The Statue of Liberty’s Crown Reopens After Yearlong Closure

Statue of Liberty. Source: NPS.gov.With another year of renovations under her belt, Lady Liberty reopens her crown to the public on October 28, 2012. The welcoming beacon of the New York Harbor, embodying freedom and democracy, closed her doors the day after her 125th birthday last year, and will reopen just in time to celebrate her 126th.

Liberty Island is comprised of four main attractions: the exterior park grounds, Fort Wood, The Statue of Liberty, and the pedestal she stands on. The Statue was a gift from the people of France to the people of America on October 28, 1886, elected as a National Monument in 1924, and reconditioned for her 100th birthday on the Fourth of July, 1986.

Lady Liberty represents the democracy of the nation. Coated in 3/32” of copper, the Statue of Liberty gets her famous green complexion from the oxidation, or patina. Her pedestal rests atop Fort Wood. On the second floor of the pedestal is the Statue of Liberty Museum where visitors can learn about the Statue through photographs, videos, oral histories and objects. In the lobby, visitors can view the original torch, and on the second floor can view a display about the history of the torch and the changes it underwent.

This reopening marks the completion of the second phase in a series of renovations to take place at the site. In 2009, according to Mindi Rambo, public affairs specialist for the NPS, the national monument was closed for a year to “assess life safety issues” and “install handrails and guiderails in the copper portion of the statue.” This latest installment includes a new elevator from the base to a level in the pedestal, and a handicap lift to the observation level.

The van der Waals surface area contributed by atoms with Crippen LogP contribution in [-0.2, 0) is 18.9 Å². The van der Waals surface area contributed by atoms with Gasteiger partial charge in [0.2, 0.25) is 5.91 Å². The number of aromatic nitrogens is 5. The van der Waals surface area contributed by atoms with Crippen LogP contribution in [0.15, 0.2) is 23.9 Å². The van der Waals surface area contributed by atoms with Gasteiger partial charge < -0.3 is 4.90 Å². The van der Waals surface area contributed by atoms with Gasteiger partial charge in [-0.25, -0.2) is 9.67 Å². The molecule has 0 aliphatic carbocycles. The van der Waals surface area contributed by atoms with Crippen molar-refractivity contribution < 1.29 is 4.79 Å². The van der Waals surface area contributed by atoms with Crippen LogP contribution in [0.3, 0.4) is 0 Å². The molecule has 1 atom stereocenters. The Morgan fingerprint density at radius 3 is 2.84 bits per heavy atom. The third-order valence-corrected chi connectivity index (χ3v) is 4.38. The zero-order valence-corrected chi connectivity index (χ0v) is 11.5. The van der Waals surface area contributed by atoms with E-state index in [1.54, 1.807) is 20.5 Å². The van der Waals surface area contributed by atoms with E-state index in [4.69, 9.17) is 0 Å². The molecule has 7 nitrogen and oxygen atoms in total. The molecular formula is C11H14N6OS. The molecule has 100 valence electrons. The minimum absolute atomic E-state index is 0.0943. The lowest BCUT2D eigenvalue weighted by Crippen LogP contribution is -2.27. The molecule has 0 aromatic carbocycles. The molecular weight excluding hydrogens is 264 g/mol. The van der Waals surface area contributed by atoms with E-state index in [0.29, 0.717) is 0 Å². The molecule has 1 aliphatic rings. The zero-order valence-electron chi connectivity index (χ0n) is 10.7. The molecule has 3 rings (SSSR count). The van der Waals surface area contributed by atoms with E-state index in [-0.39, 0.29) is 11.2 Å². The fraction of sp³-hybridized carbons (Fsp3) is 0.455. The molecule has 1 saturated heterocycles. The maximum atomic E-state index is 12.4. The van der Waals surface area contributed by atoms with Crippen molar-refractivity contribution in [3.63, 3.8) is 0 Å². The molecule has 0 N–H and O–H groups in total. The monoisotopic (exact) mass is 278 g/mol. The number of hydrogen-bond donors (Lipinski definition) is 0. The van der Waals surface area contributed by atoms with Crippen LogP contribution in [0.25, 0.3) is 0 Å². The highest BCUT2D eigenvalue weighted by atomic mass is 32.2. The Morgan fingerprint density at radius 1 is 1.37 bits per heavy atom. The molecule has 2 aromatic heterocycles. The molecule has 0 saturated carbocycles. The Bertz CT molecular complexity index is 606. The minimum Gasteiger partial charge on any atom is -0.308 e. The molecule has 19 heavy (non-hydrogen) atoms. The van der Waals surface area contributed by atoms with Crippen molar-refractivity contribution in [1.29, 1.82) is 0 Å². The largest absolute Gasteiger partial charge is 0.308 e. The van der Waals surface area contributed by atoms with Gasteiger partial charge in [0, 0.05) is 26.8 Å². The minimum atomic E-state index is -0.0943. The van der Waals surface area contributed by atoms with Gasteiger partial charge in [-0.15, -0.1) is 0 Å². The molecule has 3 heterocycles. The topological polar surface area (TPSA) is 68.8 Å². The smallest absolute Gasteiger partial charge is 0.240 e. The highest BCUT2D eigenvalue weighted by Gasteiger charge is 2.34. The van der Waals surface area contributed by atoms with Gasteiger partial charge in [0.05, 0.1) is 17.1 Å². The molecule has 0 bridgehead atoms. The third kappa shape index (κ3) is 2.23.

This phase of restoration, funded by several sources including congress and portions of the ferry transportation fee, made the site more handicap accessible, however there is still no elevator access to the crown. There is no admission fee for the statue, Fort Wood, the museum, or the grounds! There is a fee for the ferry to the island, the only way to access the grounds, run by State Cruises. For more information about visiting, please visit the NPS official website.

A ceremony will be held from 10 a.m. to 11 a.m. on Sunday, October 28 and it’s open to the public! Guests will include David Hayes, Deputy Secretary of the Interior, National Park Service Director Jonathan B. Jarvis, local politicians, NPS, and a team of architects and contractors involved in the project. The crown’s reopening is a major step toward completing the project, and the last phase of construction on part of the pedestal and part of Fort Wood will be completed and the areas reopened in early 2013.

Photo Source: NPS.gov.